Three studies published in Cell Reports (Hinks et al., Lamichhane et al., and Leng et al.) describe the transcriptome of human and mouse mucosal-associated invariant T (MAIT) cells after cognate and noncognate stimulation. The results confirm the variability of MAIT cell effector functions and provide evidence of a new tissue-repair gene signature expressed upon T cell receptor (TCR) stimulation.
In randomized clinical trials (RCT), the analysis is based on the intent-to-treat principle to avoid any selection bias in the constitution of groups. However, estimates of overall survival can be biased when significant crossover occurs because the separation of randomized groups is lost. To handle these switches, the inverse probability of censoring weighting (IPCW) method has been proposed; however, it is still poorly used in RCT, notably because of its complex implementation. In particular, for time-to-event outcomes, it can be difficult to format data, especially when time-dependent covariates have to be managed, with different measurement times between patients. This paper aims to present the R package ipcwswitch with some guidance for the analysis of the treatment effect on survival in a hypothetical setting where all patients would have continued to take the randomization treatment. After a brief recall of the key principles of the IPCW method, each step of the implementation is described using a toy example. The guidelines are illustrated in a case study that aimed at evaluating the benefit of therapy based on tumour molecular profiling for advanced cancers, SHIVA01.
Circulating tumor cells (CTCs) are particularly rare in non-metastatic breast cancer, and the clinical validity of CTC detection in that clinical setting was initially not well recognized. A cytological CTC detection device (CellSearch) fulfilling the CLIA requirements for analytical validity was subsequently developed and, in 2008, we reported the first study (REMAGUS02) showing that distant metastasis-free survival was shorter in early breast cancer patients with one or more CTCs. In the past 10 years, other clinical studies and meta-analyses have established CTC detection as a level-of-evidence 1 prognostic biomarker for local relapses, distant relapses, and overall survival. This review summarizes available data on CTC detection and the promises of this proliferation- and subtype-independent metastasis-associated biomarker in early breast cancer patients.
In survival analysis, time-varying covariates are covariates whose value can change during follow-up. Outcomes in medical research are frequently subject to competing risks (events precluding the occurrence of the primary outcome). We review the types of time-varying covariates and highlight the effect of their inclusion in the subdistribution hazard model. External time-dependent covariates are external to the subject, can effect the failure process, but are not otherwise involved in the failure mechanism. Internal time-varying covariates are measured on the subject, can effect the failure process directly, and may also be impacted by the failure mechanism. In the absence of competing risks, a consequence of including internal time-dependent covariates in the Cox model is that one cannot estimate the survival function or the effect of covariates on the survival function. In the presence of competing risks, the inclusion of internal time-varying covariates in a subdistribution hazard model results in the loss of the ability to estimate the cumulative incidence function (CIF) or the effect of covariates on the CIF. Furthermore, the definition of the risk set for the subdistribution hazard function can make defining internal time-varying covariates difficult or impossible. We conducted a review of the use of time-varying covariates in subdistribution hazard models in articles published in the medical literature in 2015 and in the first 5 months of 2019. Seven percent of articles published included a time-varying covariate. Several inappropriately described a time-varying covariate as having an association with the risk of the outcome.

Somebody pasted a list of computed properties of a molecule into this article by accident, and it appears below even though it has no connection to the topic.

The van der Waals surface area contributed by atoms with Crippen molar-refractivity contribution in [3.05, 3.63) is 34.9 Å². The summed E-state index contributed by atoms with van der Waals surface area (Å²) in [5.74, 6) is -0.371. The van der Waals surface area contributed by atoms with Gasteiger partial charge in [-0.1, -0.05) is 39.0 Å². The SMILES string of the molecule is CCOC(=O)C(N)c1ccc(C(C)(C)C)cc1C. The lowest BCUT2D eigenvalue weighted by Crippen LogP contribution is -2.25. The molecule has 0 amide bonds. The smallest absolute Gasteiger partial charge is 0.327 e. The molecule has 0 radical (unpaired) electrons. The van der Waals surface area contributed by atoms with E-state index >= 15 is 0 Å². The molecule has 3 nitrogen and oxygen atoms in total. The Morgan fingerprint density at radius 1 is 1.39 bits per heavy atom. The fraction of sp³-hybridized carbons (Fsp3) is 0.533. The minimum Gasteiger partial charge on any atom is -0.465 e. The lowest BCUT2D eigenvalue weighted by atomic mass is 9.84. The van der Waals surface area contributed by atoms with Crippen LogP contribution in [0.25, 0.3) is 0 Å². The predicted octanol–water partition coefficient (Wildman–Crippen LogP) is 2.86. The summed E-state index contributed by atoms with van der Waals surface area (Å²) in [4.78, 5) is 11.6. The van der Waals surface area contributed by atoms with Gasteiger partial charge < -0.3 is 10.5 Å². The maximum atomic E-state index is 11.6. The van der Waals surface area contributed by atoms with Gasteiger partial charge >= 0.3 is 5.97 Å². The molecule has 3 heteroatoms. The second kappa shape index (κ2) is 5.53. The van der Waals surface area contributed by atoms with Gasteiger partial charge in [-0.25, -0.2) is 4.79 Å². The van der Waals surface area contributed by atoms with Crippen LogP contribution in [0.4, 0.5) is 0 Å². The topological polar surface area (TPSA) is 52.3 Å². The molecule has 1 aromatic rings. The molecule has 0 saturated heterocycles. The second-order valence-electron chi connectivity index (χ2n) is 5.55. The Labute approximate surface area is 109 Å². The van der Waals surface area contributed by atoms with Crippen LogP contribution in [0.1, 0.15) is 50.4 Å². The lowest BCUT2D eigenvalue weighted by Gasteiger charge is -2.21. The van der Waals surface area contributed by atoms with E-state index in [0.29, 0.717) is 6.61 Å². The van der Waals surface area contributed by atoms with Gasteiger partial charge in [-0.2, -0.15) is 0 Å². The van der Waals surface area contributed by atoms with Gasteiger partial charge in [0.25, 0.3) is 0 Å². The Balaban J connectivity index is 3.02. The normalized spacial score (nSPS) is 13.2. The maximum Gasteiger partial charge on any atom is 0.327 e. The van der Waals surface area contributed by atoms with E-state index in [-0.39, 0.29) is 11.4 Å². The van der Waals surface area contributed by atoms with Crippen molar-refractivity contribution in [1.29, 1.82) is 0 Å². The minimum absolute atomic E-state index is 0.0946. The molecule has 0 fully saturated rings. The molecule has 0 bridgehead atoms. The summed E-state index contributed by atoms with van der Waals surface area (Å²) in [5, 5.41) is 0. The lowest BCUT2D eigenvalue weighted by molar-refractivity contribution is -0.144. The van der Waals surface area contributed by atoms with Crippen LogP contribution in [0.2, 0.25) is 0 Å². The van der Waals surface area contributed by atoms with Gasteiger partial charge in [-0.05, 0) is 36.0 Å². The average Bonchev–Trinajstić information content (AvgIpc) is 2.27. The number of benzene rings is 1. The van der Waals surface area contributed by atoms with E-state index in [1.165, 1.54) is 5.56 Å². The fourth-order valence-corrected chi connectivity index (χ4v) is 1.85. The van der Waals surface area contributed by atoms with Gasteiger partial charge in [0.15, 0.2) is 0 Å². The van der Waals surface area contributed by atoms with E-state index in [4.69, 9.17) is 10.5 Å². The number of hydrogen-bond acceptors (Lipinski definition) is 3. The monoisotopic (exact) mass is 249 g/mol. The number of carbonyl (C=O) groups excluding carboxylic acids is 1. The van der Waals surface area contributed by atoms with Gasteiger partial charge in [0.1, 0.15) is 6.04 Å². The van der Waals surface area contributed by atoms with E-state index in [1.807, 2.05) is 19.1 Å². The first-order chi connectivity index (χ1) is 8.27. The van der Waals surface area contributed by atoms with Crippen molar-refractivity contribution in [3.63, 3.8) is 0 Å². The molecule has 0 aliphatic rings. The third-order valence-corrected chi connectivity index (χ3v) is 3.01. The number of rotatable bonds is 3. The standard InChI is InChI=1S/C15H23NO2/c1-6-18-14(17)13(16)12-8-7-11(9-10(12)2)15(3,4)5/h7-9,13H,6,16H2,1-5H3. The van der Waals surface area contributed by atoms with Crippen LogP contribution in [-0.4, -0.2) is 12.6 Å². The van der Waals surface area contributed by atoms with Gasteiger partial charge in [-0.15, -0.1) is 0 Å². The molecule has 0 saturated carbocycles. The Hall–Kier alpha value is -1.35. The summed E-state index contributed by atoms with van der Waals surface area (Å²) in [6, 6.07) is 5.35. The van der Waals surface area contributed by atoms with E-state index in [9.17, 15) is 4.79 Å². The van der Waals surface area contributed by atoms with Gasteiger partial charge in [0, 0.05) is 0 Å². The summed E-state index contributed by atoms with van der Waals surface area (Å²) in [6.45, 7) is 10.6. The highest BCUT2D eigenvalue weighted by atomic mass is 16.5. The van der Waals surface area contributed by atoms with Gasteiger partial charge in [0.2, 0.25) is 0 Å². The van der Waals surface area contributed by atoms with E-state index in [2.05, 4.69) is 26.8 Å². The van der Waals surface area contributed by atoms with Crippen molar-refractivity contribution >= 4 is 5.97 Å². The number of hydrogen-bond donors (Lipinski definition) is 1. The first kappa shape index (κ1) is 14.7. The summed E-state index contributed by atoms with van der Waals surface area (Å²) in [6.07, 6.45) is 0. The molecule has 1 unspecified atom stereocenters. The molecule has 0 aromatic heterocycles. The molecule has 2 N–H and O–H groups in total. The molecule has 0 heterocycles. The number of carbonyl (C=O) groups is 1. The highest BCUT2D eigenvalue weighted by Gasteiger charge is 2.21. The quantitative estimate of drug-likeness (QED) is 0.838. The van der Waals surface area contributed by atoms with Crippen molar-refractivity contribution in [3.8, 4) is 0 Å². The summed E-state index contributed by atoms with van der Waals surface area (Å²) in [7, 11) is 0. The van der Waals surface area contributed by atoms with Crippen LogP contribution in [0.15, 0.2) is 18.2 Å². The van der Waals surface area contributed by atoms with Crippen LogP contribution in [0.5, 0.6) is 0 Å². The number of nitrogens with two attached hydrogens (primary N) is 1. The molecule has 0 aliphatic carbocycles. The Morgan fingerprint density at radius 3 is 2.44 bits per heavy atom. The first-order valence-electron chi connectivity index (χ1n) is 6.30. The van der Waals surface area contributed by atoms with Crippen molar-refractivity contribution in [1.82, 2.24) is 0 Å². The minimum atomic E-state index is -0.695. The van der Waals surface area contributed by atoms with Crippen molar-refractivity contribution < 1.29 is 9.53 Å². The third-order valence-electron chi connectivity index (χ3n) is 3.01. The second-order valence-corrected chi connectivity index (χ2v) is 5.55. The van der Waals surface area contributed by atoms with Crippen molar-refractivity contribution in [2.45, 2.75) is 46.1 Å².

All cancer cells need to maintain functional telomeres to sustain continuous cell division and proliferation. In human diffuse gliomas, functional telomeres are maintained due either to reactivation of telomerase expression, the main pathway in most cancer types, or to activation of a mechanism called the alternative lengthening of telomeres (ALT). The presence of IDH1/2 mutations (IDH-mutant) together with loss of ATRX expression (ATRX-lost) are frequently associated with ALT in diffuse gliomas. However, detection of ALT, and a fortiori its quantification, are rarely, if ever, measured in neuropathology laboratories. We measured the level of ALT activity using the previously described quantitative “C-circle” assay and analyzed it in a well characterized cohort of 104 IDH-mutant and ATRX-lost adult diffuse gliomas. We report that in IDH-mutant ATRX-lost anaplastic astrocytomas, the intensity of ALT was inversely correlated with age (p < 0.001), the younger the patient, the higher the intensity of ALT. Strikingly, glioblastomas having progressed from anaplastic astrocytomas did not exhibit this correlation. ALT activity level in the tumor did not depend on telomere length in healthy tissue cells from the same patient. In summary, we have uncovered the existence, in anaplastic astrocytomas but not in glioblastomas with the same IDH and ATRX mutations, of a correlation between patient age and the level of activity of ALT, a telomerase-independent pathway of telomere maintenance.